Embedding an open innovation strategy in
emerging markets:
The case of Natura the largest Brazilian cosmetics company
12th Annual Open and User Innovation Conference
28th to 30th of July, Harvard Business School
Henry Lopez-Vega
Linköping University
Wim Vanhaverbeke
Hasselt University
Adriano Jorge Leonardo Garnica
Natura Cosmetics
1. Research background
• Inbound open innovation (OI) entails search strategies to: 1) acquire from
technology markets and 2) source from scientific– or market-based
communities (Dahlander and Gann, 2010; Boudreau and Lakhani, 2009)
• Acquisition is presented through collaborations with upstream and
downstream partners, alliances, etc. to conduct more “local search” (cf. Du et
al., 2014, Laursen and Salter, 2006)
• Sourcing from communities facilitates “distant search” (Jeppesen and Lakhani,
– Use of intermediaries e.g. NineSigma, InnoCentive (Jeppessen and Lakhani,
2010; Sieg et al. 2010; Lopez-Vega et al., 2012; Sawhney et al., 2003)
– Proprietary platforms e.g. Connect+Development (Huston and Sakkab, 2006),
GE’s Ecomagination (Chesbrough, 2012)
– Crowdsourcing, innovation contests (cf. Afuah and Tucci, 2012; Terwiesch and Xu,
1. Research background (cont.)
• The shift from Closed to Open Innovation entails changes in formal and
informal practices that could facilitate the shift from a closed innovation to an
open innovation mindset (Chesbrough and Brunswicker, 2013)
• Limited research explains how firms implement an open innovation strategy
– Unfreezing, moving, institutionalizing (Chiaroni et al., 2010)
– Climate for innovation, partnership capacity, internal process (Enkel et al., 2010)
In this paper, we explain:
How firms’ proprietary platforms are used to embed open innovation into their
innovation strategy?
• How firms create and integrate an open innovation platform into their
innovation strategy?
• How does the adoption of an open innovation strategy changes the practices
of managing firm’s proprietary platform overtime?
Research strategy
Methodological considerations
Most open innovation research is at technological firms; in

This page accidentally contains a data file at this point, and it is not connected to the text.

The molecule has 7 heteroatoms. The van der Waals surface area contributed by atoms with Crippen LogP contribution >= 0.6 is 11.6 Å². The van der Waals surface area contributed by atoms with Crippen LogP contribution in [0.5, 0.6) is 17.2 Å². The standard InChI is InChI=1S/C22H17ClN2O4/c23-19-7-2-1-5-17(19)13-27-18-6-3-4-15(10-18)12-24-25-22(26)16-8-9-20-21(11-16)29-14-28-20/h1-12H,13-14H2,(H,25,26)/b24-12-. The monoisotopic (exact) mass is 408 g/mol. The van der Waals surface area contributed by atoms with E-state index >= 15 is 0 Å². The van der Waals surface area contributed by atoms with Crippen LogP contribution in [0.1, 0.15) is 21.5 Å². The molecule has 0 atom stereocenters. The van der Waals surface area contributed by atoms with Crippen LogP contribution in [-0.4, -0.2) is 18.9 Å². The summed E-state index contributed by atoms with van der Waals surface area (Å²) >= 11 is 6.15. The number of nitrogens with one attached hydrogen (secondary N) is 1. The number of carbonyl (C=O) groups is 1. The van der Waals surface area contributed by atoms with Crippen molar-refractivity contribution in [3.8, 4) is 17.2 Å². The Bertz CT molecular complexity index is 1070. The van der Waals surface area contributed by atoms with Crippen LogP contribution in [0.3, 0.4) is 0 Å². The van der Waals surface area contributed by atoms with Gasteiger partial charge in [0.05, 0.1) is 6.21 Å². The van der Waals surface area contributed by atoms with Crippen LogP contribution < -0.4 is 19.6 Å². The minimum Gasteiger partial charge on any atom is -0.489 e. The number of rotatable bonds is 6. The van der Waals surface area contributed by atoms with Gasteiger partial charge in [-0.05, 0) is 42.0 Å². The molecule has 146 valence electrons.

emerged markets; cross-sectional
Innovation in the cosmetics industry (Jones, 2011)
Fast growth, differentiation, competitiveness
Research setting
Single-case study of a multinational cosmetics MNC
– Natura Cosmetics S.A. founded in 1969; 6300 employees;
Revenue US$ 3 billion; Business model: Direct selling
– Among the 10 most innovative companies in the World (Forbes,
Data collection
22 Interviews with Natura employees
Archival and confidential information from Natura
Information around Natura’s innovation platform :
Natura Campus Program
Analytical approach
Mapping the strategy implementation
inductive identification of stages to interpret the learning processes
OI platform: Natura Campus Program
2001 – 2005
Specific participation in R&D activities with universities, local gov. funding agencies named Natura Campus
Context: Early investments in research; first approach to academia; no clear direction or intention to start
with OI
Building blocks: No formal structure for open innovation; scientific based initiatives
1st interaction of Natura with local scientific community to contract 9 projects
2006 – 2010
2006 Natura Campus program is launched to maintain a permanent channel to receive ideas from
Brazilian’s scientific community
Context: Federal innovation law; OI as strategic choice for research
Building blocks: Dedicated team; partnership policy (academia); use of intermediaries and consultants
Four main pillars:
Natura seeks for more radical results to gain the attention of scientists as results do not achieve the expected results
Register Brazilian scientists based on their scientific competences and interest to collaborate with Natura
Proposals to collaborate with Natura
Possibility to conduct research within Natura’s R&D offices
Award and prize for the best scientific initiatives
Connection with academia: 104 project proposals, 33 acquired projects; collaboration with 20 different
universities/R&D institutions, 205 groups connected to Natura Campus Program; 2 patents and 1 license;
OI platform: Natura Campus Program
2011 – 2013